The Supreme Court consider applications for relief from sanction for the first time post Mitchell
Thevarajah v Riordan
16 December 2015
This case became famous as the relief from sanctions saga moved through the key judgments from the Court of Appeal, firstly in Mitchell v NGN in November 2013, and then onto Denton v T H White in July 2014. We now have the judgment of the Supreme Court, which is the first time post-Mitchell that the highest appellate court has considered a case in this area.
In Thevarajah, the decision of the Court of Appeal which from January 2014 was seen to be following the harsher approach to default then recognised as appropriate from the Mitchell decision, and it overturned the judgment of a deputy High Court judge granting relief. The Court of Appeal in Thevarajah criticised the deputy judge for lacking the robustness called for by the judgment in Mitchell.
The issue concerned the failure by a litigant to fully comply with an unless order, following which Mr Justice Hildyard sitting in the High Court debarred the defaulting party from defending the claim, and at the same time refused relief from sanctions. Two months later and on the eve of trial, the defaulting party was permitted by the deputy judge to make a second application for relief from sanctions, which was then granted. It was this judgment which was later overturned by the Court of Appeal.
Perhaps surprisingly, the Supreme Court granted permission to appeal the judgment of the Court of Appeal, but if that raised the hopes of the defaulting party which was pursuing the appeal, then they were dashed when they saw its judgment. Lord Neuberger, the President of the Court, giving judgment, said he had initially wondered whether simply to say that he agreed with the judgment of the Court of Appeal.
In the judgment in fact given, Lord Neuberger said that Hildyard J’s reasoning on the initial application for relief was consistent with the guidance later given by the Court of Appeal in Mitchell and in Denton. Lord Neuberger did not comment directly on the approach taken by the deputy judge hearing the second application as the Court of Appeal had done, but dealt with the appeal instead by saying that the second application should not have succeeded without a material change in circumstances, where there had been none.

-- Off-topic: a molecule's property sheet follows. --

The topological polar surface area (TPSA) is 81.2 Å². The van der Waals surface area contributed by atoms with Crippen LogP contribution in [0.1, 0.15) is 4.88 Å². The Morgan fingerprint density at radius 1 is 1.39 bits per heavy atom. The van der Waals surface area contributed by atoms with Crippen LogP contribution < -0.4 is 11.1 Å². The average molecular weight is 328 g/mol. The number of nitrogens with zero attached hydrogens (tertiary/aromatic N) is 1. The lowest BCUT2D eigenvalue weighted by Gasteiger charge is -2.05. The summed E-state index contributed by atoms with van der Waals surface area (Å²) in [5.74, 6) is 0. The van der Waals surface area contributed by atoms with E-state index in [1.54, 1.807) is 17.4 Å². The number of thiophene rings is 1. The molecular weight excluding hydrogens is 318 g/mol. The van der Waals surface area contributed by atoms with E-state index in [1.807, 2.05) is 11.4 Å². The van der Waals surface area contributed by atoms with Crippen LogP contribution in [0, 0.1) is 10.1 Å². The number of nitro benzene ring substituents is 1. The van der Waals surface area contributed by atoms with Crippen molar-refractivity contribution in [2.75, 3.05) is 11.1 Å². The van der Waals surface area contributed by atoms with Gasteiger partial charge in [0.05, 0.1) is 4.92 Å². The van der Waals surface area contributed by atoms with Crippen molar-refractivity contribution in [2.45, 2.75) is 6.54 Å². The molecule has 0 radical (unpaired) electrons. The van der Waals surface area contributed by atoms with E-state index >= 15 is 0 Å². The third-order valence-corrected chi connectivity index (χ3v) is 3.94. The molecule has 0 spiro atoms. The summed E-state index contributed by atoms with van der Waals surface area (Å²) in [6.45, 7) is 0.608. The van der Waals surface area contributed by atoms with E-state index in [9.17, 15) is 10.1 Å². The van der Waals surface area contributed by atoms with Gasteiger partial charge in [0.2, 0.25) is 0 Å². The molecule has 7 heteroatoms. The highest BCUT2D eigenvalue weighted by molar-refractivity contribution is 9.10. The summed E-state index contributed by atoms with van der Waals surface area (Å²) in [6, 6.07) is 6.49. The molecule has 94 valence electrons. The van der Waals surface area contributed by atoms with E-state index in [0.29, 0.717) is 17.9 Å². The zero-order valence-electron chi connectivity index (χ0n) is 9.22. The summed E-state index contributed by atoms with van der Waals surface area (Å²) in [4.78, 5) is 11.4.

As far as Mitchell and Denton are concerned, Lord Neuberger referred to Denton having “clarified some of the reasoning in Mitchell”, much as the Court of Appeal would themselves have said. But he also noted in the judgment that “Quite rightly there has been no suggestion that we should reconsider what was said in those judgments.”
One way of looking at the Supreme Court’s judgment therefore is to recognise that while the Court of Appeal had refused relief on the basis of the tougher Mitchell test then in force, the fact that test had been altered by the Denton case made no difference on the facts of this case. Relief should have been refused post Denton just as following the Court of Appeal’s judgment it should have been after Mitchell.
Those who were interested in seeing whether the Supreme Court would have anything to say which might have been relevant on how Denton should be applied in practice will have been disappointed. The conventional wisdom has been accepted, that procedural issues like this remain the responsibility of the Court of Appeal.
We are now nearly 18 months on from Denton, and interest in issues of default have quietened down. We now know that the Supreme Court will not be adding to the debate. The law in relation to relief from sanctions therefore remains undisturbed, in other words it remains business as usual.
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